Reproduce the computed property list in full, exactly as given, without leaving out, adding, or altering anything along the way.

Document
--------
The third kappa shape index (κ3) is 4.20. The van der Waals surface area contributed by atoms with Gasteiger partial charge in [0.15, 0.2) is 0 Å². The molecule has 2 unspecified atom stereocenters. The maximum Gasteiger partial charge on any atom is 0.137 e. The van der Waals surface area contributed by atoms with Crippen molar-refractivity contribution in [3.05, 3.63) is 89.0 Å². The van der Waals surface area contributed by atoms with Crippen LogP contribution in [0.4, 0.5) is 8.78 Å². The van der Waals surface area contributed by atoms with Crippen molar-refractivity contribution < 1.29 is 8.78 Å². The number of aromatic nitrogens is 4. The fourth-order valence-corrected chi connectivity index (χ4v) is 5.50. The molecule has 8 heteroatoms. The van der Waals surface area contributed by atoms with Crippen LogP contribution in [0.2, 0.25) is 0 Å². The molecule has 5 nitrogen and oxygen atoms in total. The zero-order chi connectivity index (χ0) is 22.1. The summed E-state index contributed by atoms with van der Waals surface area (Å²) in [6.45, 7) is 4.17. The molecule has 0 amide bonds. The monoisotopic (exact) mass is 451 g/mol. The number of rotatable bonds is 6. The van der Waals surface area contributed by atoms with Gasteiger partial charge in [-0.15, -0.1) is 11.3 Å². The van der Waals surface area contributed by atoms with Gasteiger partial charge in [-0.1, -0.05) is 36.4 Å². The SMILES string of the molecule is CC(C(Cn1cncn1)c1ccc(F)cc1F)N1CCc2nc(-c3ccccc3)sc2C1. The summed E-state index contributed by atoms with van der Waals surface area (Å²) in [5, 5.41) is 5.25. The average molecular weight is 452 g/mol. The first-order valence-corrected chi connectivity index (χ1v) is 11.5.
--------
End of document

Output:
The third kappa shape index (κ3) is 4.20. The van der Waals surface area contributed by atoms with Gasteiger partial charge in [0.15, 0.2) is 0 Å². The molecule has 2 unspecified atom stereocenters. The maximum Gasteiger partial charge on any atom is 0.137 e. The van der Waals surface area contributed by atoms with Crippen molar-refractivity contribution in [3.05, 3.63) is 89.0 Å². The van der Waals surface area contributed by atoms with Crippen LogP contribution in [0.4, 0.5) is 8.78 Å². The van der Waals surface area contributed by atoms with Crippen molar-refractivity contribution < 1.29 is 8.78 Å². The number of aromatic nitrogens is 4. The fourth-order valence-corrected chi connectivity index (χ4v) is 5.50. The molecule has 8 heteroatoms. The van der Waals surface area contributed by atoms with Crippen LogP contribution in [0.2, 0.25) is 0 Å². The molecule has 5 nitrogen and oxygen atoms in total. The zero-order chi connectivity index (χ0) is 22.1. The summed E-state index contributed by atoms with van der Waals surface area (Å²) in [6.45, 7) is 4.17. The molecule has 0 amide bonds. The monoisotopic (exact) mass is 451 g/mol. The number of rotatable bonds is 6. The van der Waals surface area contributed by atoms with Gasteiger partial charge in [-0.15, -0.1) is 11.3 Å². The van der Waals surface area contributed by atoms with Gasteiger partial charge in [-0.1, -0.05) is 36.4 Å². The SMILES string of the molecule is CC(C(Cn1cncn1)c1ccc(F)cc1F)N1CCc2nc(-c3ccccc3)sc2C1. The summed E-state index contributed by atoms with van der Waals surface area (Å²) in [5, 5.41) is 5.25. The average molecular weight is 452 g/mol. The first-order valence-corrected chi connectivity index (χ1v) is 11.5.